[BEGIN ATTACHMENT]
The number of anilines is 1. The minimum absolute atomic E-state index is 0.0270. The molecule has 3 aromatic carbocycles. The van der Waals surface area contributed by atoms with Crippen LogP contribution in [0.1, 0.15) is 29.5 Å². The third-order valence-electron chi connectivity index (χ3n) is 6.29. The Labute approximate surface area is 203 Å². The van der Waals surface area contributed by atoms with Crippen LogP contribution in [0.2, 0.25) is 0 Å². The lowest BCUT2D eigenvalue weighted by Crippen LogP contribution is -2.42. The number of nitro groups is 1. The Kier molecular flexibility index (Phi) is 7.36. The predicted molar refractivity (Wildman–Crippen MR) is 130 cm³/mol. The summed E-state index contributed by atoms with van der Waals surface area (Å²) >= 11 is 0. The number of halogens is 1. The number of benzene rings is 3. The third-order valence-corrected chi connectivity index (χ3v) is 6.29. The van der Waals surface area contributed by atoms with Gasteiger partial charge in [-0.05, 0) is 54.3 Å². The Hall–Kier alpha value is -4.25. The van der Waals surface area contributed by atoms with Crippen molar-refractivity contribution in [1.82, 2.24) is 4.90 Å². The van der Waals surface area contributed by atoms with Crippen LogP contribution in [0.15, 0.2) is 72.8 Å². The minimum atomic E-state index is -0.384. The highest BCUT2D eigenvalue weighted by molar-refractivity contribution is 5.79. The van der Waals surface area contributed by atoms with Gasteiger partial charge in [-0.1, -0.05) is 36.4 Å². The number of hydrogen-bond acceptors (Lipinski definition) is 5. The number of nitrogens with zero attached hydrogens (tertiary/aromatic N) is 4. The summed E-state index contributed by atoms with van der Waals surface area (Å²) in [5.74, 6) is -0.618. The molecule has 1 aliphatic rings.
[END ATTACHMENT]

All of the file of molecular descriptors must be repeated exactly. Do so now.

The number of anilines is 1. The minimum absolute atomic E-state index is 0.0270. The molecule has 3 aromatic carbocycles. The van der Waals surface area contributed by atoms with Crippen LogP contribution in [0.1, 0.15) is 29.5 Å². The third-order valence-electron chi connectivity index (χ3n) is 6.29. The Labute approximate surface area is 203 Å². The van der Waals surface area contributed by atoms with Crippen LogP contribution in [0.2, 0.25) is 0 Å². The lowest BCUT2D eigenvalue weighted by Crippen LogP contribution is -2.42. The number of nitro groups is 1. The Kier molecular flexibility index (Phi) is 7.36. The predicted molar refractivity (Wildman–Crippen MR) is 130 cm³/mol. The summed E-state index contributed by atoms with van der Waals surface area (Å²) >= 11 is 0. The number of halogens is 1. The number of benzene rings is 3. The third-order valence-corrected chi connectivity index (χ3v) is 6.29. The van der Waals surface area contributed by atoms with Gasteiger partial charge in [-0.05, 0) is 54.3 Å². The Hall–Kier alpha value is -4.25. The van der Waals surface area contributed by atoms with Crippen molar-refractivity contribution in [1.82, 2.24) is 4.90 Å². The van der Waals surface area contributed by atoms with Crippen LogP contribution in [0.15, 0.2) is 72.8 Å². The minimum atomic E-state index is -0.384. The highest BCUT2D eigenvalue weighted by molar-refractivity contribution is 5.79. The van der Waals surface area contributed by atoms with Gasteiger partial charge in [-0.1, -0.05) is 36.4 Å². The number of hydrogen-bond acceptors (Lipinski definition) is 5. The number of nitrogens with zero attached hydrogens (tertiary/aromatic N) is 4. The summed E-state index contributed by atoms with van der Waals surface area (Å²) in [5.74, 6) is -0.618. The molecule has 1 aliphatic rings.